William was the third child of William and Ann Budd, born on 29 March 1778 in Uxbridge Middlesex.  He was the second William born to William and Ann, the first died an infant of only five months in Southwark in 1776.

William married Mary Packer in 1798 and they lived in Uxbridge in the early 1800s where William was sub-Postmaster there from 1798 until 1810.  In May of 1810 a Mr Goddard filed a complaint surrounding 'delays and irregularities' with his post.  Upon investigation William was vindicated and following resolution of the matter, he felt able to submit his resignation in order to allow him to attend to 'concerns which take up much of his time' - we assume this relates to his new Waggon business.

William and Mary had eight children in all, the youngest of whom, Jane, went on to marry one of William's nephews, Herbert Walker Budd (son of George Hayward).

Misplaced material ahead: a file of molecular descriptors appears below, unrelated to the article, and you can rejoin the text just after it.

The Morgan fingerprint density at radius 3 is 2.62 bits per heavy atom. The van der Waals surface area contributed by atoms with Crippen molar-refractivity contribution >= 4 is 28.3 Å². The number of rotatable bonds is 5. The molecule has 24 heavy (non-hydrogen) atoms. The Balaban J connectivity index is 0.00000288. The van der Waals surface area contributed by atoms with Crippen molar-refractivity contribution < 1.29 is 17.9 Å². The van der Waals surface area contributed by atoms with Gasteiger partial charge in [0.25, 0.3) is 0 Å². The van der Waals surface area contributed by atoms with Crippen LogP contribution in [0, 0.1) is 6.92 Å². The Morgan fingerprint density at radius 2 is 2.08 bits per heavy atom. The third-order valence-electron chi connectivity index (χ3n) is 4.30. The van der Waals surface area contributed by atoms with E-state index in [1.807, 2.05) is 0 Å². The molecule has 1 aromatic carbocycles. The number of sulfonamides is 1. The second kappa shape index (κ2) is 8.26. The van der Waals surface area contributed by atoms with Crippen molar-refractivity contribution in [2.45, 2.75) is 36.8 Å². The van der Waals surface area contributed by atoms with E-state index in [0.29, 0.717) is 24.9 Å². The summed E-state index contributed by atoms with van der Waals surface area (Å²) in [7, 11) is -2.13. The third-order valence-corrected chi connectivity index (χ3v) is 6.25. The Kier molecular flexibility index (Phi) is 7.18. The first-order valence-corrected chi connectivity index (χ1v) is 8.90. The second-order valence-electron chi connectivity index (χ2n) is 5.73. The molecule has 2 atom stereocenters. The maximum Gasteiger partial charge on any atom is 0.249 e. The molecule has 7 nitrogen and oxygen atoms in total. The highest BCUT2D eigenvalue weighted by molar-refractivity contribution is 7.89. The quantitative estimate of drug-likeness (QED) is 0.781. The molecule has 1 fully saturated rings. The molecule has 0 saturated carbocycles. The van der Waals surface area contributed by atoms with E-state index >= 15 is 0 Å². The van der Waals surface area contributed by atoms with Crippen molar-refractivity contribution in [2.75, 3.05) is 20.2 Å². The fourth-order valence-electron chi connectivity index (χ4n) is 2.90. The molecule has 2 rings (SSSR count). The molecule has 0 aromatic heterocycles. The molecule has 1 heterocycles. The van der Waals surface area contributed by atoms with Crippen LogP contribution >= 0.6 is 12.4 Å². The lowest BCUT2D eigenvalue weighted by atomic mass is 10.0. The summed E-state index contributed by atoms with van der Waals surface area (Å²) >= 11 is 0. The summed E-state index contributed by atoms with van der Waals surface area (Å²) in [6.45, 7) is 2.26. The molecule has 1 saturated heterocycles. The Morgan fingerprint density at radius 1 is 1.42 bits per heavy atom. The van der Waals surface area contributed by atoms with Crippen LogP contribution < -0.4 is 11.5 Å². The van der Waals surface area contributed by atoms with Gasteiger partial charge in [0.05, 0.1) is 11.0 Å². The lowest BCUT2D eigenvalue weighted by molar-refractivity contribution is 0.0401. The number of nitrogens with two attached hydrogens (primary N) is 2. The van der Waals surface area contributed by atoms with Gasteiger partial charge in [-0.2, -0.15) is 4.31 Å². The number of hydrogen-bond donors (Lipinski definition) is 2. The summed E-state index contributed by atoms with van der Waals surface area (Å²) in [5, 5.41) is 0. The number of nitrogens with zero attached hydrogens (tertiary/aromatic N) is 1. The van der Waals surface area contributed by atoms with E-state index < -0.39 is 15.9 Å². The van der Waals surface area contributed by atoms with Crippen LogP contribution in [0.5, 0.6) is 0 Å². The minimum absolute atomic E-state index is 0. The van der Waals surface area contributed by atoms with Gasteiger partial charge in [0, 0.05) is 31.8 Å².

Following his time as sub-Postmaster in Uxbridge, William set up a Waggon and Coaching business, providing carriage from London (his business was based at Old Change, near to St Paul's Cathedral) to Gloucester.  This business was substantial but the capital and ongoing costs of maintaining a business of this size were significant.  Having in his own words 'lost upwards of 150 horses in the past 2 years', William was declared bankrupt in 1823.   Perhaps in an attempt to avoid losing the business altogether, William passed on the concern to one of his sons, William Packer the year before.  Cited in the bankruptcy papers were debts of more than £10,000.  The largest creditors were his family - brother Charles and brother in law Benedict Angell were owed nearly £2,000 between them.

William spent the rest of his years farming at Woodhill Farm in Gerrard's Cross, nearby to Uxbridge in Buckinghamshire and died in September 1865.

WilliamHayward Budd

Bankruptcy schedule, signed by WH Budd